COVID-19 cases in the U.S. are set to soon surpass 6 million, with 5,997,861 known infections as of 8:45 CDT Aug. 31.
1. FDA Commissioner Stephen Hahn, MD, said he is willing to consider authorizing a COVID-19 vaccine for emergency use before phase 3 trials are done, according to CNBC. “It is up to the [vaccine developer] to apply for authorization or approval, and we make an adjudication of their application,” Dr. Hahn told the Financial Times. “If they do that before the end of phase three, we may find that appropriate.” According to a survey conducted last week, 68 percent of 2,067 Americans are confident the FDA will only approve a vaccine that is safe, STAT reports. On Aug. 30, former FDA Commissioner Scott Gottlieb, MD, told CBS News that vaccine approval for the general U.S. population is unlikely before 2021.
2. Three U.S. senators are calling for an investigation of hydroxychloroquine use in nursing homes across the country, The Washington Post reports. Sens. Elizabeth Warren, D-Mass., Robert Casey Jr., D-Pa., and Ron Wyden, D-Ore., are asking officials to investigate if providers improperly treated patients, failed to disclose serious side effects or faced repercussions from industry regulators, according to an Aug. 27 letter to the HHS inspector general. The senators pointed to state inspections that cited nursing homes for treating residents with the drug without consent from patients or family, and said it was possible other instances like these went “unchecked.”
3. PCR tests, the most widely used diagnostic for COVID-19, may be too sensitive and detect insignificant amounts of virus, health experts told The New York Times. Some PCR tests for other viruses offer a rough estimate of how much virus is in a patient’s body, which can help indicate how contagious they are. Current COVID-19 tests do not offer this information, meaning many people with relatively insignificant amounts of virus in their body may be testing positive. Researchers said additional information about viral load could help inform next steps for COVID-19 patients, rather than just getting a positive or negative test result.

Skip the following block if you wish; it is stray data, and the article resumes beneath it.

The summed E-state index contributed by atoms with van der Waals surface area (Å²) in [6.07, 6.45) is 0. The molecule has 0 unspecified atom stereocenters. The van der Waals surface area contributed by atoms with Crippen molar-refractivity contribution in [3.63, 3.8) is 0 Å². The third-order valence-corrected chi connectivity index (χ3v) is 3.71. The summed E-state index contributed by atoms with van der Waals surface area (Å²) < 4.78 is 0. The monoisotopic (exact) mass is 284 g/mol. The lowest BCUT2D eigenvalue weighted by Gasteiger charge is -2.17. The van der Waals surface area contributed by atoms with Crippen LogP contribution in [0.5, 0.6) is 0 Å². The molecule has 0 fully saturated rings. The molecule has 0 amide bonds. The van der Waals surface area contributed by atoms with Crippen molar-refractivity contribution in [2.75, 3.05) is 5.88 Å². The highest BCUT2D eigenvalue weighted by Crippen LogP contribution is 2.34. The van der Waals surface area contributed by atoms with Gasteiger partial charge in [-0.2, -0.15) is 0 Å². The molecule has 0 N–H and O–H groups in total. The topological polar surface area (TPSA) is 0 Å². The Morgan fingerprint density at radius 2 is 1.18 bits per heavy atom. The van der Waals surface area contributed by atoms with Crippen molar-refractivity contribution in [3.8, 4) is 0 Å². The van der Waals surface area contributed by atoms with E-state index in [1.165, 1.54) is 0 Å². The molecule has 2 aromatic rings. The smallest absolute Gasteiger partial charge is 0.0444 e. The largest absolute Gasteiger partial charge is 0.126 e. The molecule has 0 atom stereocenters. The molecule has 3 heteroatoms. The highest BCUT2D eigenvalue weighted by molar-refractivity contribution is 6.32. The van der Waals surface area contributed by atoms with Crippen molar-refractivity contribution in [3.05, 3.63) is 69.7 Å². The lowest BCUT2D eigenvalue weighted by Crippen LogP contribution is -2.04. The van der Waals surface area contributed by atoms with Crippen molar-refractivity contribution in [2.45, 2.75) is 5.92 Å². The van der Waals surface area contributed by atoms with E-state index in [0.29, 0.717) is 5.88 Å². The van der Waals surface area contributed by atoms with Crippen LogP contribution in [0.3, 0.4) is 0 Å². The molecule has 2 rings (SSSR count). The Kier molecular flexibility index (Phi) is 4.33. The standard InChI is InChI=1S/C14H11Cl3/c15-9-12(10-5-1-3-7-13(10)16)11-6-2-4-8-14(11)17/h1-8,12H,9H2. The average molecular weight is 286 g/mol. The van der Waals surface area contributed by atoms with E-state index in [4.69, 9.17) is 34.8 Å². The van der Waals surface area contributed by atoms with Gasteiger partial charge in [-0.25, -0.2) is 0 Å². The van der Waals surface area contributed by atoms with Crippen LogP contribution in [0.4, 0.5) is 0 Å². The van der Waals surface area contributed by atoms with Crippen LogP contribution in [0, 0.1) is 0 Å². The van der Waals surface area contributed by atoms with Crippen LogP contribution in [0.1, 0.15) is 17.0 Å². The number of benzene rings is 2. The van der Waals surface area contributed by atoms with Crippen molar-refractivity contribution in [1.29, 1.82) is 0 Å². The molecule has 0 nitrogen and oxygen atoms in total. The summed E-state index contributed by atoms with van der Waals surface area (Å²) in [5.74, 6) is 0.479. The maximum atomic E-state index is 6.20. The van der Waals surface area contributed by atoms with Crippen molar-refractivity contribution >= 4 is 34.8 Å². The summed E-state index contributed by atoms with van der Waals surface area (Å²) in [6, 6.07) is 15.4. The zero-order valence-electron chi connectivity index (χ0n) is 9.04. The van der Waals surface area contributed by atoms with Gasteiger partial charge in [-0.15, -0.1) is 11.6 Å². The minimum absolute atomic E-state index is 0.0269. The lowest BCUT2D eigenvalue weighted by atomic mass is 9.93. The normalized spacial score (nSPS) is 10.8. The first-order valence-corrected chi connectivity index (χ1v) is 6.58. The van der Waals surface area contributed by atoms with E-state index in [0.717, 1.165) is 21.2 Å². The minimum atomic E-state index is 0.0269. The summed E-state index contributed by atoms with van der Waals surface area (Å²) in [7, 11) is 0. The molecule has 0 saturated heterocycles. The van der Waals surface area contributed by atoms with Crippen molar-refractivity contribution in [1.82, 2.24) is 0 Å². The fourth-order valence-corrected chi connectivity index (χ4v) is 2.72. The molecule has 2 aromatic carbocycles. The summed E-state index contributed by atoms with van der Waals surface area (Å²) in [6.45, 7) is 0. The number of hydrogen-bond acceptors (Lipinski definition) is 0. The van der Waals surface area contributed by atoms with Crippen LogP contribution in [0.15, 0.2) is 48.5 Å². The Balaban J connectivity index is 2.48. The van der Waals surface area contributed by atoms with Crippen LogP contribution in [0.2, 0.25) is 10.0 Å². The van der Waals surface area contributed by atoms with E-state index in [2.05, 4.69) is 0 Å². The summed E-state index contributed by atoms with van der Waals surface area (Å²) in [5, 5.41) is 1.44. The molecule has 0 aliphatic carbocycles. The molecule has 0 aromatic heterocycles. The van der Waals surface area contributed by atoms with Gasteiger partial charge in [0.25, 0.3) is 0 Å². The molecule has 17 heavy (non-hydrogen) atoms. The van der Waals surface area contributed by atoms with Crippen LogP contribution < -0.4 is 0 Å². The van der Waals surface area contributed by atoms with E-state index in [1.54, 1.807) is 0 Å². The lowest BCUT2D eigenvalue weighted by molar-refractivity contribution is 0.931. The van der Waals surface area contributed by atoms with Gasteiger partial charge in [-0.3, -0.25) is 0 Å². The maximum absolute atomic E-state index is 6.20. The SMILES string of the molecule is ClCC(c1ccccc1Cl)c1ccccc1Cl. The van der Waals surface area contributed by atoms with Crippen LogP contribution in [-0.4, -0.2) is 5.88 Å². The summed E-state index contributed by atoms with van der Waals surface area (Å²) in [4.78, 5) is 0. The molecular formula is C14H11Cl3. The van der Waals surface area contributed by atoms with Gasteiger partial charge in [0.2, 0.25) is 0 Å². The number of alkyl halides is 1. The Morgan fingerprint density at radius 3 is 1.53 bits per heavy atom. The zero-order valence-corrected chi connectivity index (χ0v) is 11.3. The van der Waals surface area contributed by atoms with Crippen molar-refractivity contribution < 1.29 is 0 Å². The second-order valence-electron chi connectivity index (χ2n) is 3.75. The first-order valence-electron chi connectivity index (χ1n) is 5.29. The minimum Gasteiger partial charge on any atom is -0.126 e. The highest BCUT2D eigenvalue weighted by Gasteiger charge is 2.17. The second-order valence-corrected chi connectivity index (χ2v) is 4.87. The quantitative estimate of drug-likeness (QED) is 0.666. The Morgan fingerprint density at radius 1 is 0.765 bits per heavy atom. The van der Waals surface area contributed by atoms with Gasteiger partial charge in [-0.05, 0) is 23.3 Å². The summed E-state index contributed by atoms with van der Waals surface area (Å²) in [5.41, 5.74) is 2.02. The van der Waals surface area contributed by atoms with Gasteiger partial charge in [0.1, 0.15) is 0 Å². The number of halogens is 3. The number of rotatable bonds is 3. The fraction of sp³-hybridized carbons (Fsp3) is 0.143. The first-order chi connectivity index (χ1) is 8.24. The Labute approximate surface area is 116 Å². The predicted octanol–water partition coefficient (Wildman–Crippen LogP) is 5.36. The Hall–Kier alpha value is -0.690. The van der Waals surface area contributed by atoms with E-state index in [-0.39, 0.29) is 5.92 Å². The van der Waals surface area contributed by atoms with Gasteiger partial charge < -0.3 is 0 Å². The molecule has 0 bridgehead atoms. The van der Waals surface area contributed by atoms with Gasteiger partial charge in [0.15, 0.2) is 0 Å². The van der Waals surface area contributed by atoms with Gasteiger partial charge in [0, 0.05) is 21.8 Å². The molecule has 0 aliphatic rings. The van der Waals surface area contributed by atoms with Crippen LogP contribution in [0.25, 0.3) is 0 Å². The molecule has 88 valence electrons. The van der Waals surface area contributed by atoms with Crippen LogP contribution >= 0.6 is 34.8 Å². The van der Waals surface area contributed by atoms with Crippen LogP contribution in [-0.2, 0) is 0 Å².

4. The nation’s first known COVID-19 reinfection and the world’s first known reinfection with severe symptoms was confirmed late last week in Nevada. Genetic testing revealed that a 25-year-old man was reinfected about 48 days after the first infection with a different version of the SARS-CoV-2 virus, according to Nevada health officials. Globally, three other confirmed reinfections were reported last week, all of which were mild.
5. COVID-19 cases, hospitalizations and deaths are rising at a quicker rate among children than the general public, according to new data from the American Academy of Pediatrics. The data covers 442,785 pediatric cases reported in 49 states as of Aug. 20, which account for 9.3 percent of all U.S. cases. Between May 21 and Aug. 20, pediatric cases jumped 720 percent, while hospitalizations rose by 356 percent. Deaths increased by 229 percent over the same time period, according to The New York Times‘ analysis of the data. Based on available data from 21 states, children accounted for 0.4 percent to 4.6 percent of total reported hospitalizations, and between 0.2 percent to 8.6 percent of all pediatric COVID-19 cases resulted in hospitalization.
6. The federal Coronavirus Task Force’s newest member is pushing the White House to adopt a “herd immunity” virus response strategy, five people familiar with the matter told The Washington Post. The strategy — proposed by Scott Atlas, MD, a senior fellow with Stanford (Calif.) University’s conservative Hoover Institution — would entail lifting restrictions and allowing COVID-19 to spread through most healthy populations to quickly gain resistance. The proposed strategy has sparked concern among many health experts, who say the strategy could cause thousands of additional deaths.
Snapshot of COVID-19 in the U.S.
Counts reflect data available as of 8:45 a.m. CDT Aug. 31.
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